The safety of the occupants is thought to be assured by the strong steel-tube cabane upon which the top centre-section is mounted. Should the machine turn over on the ground, it is thought that this cabane would stand up to any reasonable shock. Incidentally, it might be mentioned that the cabane is provided with means of altering both the angle of incidence and the stagger.
  The single inter-plane struts are of "K," or rather of "X” formation, the main strut running from bottom front to top rear spar, and the diagonal members of the built-up strut running to rear and front spars respectively. The lift bracing is in the form of a single steel tube on each side, working both in tension and in compression, twisting stresses being taken by the inter-plane struts. Ailerons are provided on the bottom plane only, and are stated to have proved to give ample controllability.
  The fuselage is of the fiat-sided type, with rounded top and bottom fairings, and as already mentioned, the occupants sit side by side, so that the fuselage is necessarily somewhat wide (3 ft. 11 in.). Dual controls are provided, the set on one side being readily removable. An engine of 60 h.p. had been contemplated, but as one was not available when the machine was finished a larger engine of the rotary type was installed and was throttled down from 1,250 r.p.m. to 1,050 r.p.m., in order to represent the engine for which the machine was designed. At the reduced revolutions, this engine and airscrew combination was estimated to give exactly the equivalent of the -60 h.p. engine, although the extra weight naturally affected the performance somewhat adversely.
  The rotary engine is mounted on an all-steel structure in the nose of the machine, and the engine housing is separated from the cockpit by two fireproof bulkheads. The carburettor, oil pump, etc., are placed in the space between these two bulkheads, and as the air intakes are taken outside the cowling, while the space between bulkheads is well ventilated, there should be very small risk of fire. The petrol tank is placed in the deck fairing, aft of the rear fireproof bulkhead and above the cockpit. It gives a sufficient head of petrol to enable direct gravity feed to be employed.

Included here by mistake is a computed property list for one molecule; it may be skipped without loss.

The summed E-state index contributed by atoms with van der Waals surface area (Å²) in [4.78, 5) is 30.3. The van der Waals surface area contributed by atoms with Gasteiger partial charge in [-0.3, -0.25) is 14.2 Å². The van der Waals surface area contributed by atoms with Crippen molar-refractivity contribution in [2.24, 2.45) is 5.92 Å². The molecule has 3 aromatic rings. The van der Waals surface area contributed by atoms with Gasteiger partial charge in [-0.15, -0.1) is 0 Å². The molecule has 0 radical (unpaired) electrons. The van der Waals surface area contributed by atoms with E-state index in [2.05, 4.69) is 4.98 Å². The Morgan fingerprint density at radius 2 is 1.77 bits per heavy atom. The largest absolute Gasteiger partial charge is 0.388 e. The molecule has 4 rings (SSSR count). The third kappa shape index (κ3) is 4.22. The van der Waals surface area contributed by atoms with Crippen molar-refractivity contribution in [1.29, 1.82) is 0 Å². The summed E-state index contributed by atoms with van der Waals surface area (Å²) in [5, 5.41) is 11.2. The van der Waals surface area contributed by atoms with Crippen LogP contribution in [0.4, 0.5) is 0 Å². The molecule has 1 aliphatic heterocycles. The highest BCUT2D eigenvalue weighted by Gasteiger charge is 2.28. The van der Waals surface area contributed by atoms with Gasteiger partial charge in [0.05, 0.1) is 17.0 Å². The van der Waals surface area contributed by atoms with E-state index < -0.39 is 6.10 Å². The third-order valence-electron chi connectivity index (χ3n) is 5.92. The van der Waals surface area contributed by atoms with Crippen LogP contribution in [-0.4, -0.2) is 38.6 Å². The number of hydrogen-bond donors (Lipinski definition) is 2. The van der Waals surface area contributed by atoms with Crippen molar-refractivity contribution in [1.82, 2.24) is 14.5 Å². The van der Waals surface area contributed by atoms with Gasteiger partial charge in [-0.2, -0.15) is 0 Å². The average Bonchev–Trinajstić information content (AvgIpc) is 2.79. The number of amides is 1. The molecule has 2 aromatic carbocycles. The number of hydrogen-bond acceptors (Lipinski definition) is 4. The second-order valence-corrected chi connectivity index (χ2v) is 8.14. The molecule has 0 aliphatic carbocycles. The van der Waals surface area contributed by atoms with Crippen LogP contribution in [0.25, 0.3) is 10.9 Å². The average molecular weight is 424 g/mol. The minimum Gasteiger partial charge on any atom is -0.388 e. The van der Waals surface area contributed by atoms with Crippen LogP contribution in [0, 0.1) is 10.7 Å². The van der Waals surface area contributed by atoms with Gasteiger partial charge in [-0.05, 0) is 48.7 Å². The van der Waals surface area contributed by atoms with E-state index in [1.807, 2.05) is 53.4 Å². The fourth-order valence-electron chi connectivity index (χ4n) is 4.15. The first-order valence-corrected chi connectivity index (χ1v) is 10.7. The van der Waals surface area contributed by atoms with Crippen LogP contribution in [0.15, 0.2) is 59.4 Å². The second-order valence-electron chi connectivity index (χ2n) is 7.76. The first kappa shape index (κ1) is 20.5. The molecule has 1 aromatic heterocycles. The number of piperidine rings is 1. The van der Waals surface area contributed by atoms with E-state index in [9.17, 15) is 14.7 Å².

The undercarriage is of fairly normal type, but the wheels are placed rather farther forward than normal in order to reduce the risk of nosing over. In spite of this fact, the tail is stated to come up quickly on opening out the engine, owing probably to the effective tail of high aspect ratio. The forward wheel position might be expected to give the machine a tendency to pitch and bounce somewhat, but we understand that no trouble of this sort has been experienced.
  The main dimensions of the Feiro "Dongo" are: Length o.a., 6-2 m. (20 ft. 4 in.); span, upper plane, 11-5 m. (37 ft. 9 in.); span lower plane, 10-5 m. (34 ft. 5 1/2 in.); total wing area, 15 sq. m. (161 1/2 sq. ft.). Weight, empty, 450 kgs. (990 lbs.); useful load, 240 kgs. (528 lbs.); total loaded weight, 690 kgs. (1,518 lbs.). Weight per sq. ft., 9-4 lbs.; weight per h.p. (on 60 b.h.p.), 25-3 lbs. On a test flight, with this loading the "Dongo" got "unstuck" at a speed of 75 km./h. (46-8 m.p.h.) and reached an altitude of 1,000 m. (3,280 ft.) in 5 minutes 40 seconds. The top speed is 165 km./h. (103 m.p.h.)
The Feiro "Dongo" school machine: Three-quarter front view. Note the X-struts.
The Feiro "Dongo" school machine: This side view gives a good idea of the pronounced stagger.
Feiro "Dongo" School Machine 60 hp Rotary Engine